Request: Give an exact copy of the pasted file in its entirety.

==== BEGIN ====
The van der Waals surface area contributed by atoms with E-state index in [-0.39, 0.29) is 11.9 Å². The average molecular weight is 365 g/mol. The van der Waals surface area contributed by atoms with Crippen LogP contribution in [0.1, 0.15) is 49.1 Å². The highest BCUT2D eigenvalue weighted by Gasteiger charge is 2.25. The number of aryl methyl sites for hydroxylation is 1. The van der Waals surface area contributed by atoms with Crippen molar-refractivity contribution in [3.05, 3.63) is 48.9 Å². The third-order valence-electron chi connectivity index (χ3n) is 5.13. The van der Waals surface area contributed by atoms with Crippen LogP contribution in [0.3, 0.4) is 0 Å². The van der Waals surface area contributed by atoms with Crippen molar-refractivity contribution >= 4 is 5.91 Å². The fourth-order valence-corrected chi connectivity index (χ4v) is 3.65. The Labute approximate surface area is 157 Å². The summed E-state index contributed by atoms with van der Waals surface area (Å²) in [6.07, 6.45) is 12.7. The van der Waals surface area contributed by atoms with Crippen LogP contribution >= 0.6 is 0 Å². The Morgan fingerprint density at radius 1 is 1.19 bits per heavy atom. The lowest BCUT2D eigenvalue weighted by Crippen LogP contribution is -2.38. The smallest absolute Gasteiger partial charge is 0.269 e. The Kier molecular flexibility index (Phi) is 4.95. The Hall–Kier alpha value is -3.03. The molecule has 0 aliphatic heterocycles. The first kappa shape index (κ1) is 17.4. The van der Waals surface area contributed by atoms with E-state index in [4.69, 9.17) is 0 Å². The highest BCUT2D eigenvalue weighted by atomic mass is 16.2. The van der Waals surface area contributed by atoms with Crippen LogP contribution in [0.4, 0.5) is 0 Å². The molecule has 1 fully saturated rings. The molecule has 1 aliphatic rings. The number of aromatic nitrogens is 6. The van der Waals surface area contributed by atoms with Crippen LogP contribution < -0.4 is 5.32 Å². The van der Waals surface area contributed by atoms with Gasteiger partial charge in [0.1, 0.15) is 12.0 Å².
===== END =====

The van der Waals surface area contributed by atoms with E-state index in [-0.39, 0.29) is 11.9 Å². The average molecular weight is 365 g/mol. The van der Waals surface area contributed by atoms with Crippen LogP contribution in [0.1, 0.15) is 49.1 Å². The highest BCUT2D eigenvalue weighted by Gasteiger charge is 2.25. The number of aryl methyl sites for hydroxylation is 1. The van der Waals surface area contributed by atoms with Crippen molar-refractivity contribution in [3.05, 3.63) is 48.9 Å². The third-order valence-electron chi connectivity index (χ3n) is 5.13. The van der Waals surface area contributed by atoms with Crippen LogP contribution in [0.3, 0.4) is 0 Å². The van der Waals surface area contributed by atoms with Crippen molar-refractivity contribution >= 4 is 5.91 Å². The fourth-order valence-corrected chi connectivity index (χ4v) is 3.65. The Labute approximate surface area is 157 Å². The summed E-state index contributed by atoms with van der Waals surface area (Å²) in [6.07, 6.45) is 12.7. The van der Waals surface area contributed by atoms with Crippen LogP contribution >= 0.6 is 0 Å². The Morgan fingerprint density at radius 1 is 1.19 bits per heavy atom. The lowest BCUT2D eigenvalue weighted by Crippen LogP contribution is -2.38. The smallest absolute Gasteiger partial charge is 0.269 e. The Kier molecular flexibility index (Phi) is 4.95. The Hall–Kier alpha value is -3.03. The molecule has 0 aliphatic heterocycles. The first kappa shape index (κ1) is 17.4. The van der Waals surface area contributed by atoms with E-state index in [4.69, 9.17) is 0 Å². The highest BCUT2D eigenvalue weighted by atomic mass is 16.2. The van der Waals surface area contributed by atoms with Crippen LogP contribution in [0.4, 0.5) is 0 Å². The molecule has 1 fully saturated rings. The molecule has 1 aliphatic rings. The number of aromatic nitrogens is 6. The van der Waals surface area contributed by atoms with Crippen LogP contribution < -0.4 is 5.32 Å². The van der Waals surface area contributed by atoms with Gasteiger partial charge in [0.1, 0.15) is 12.0 Å².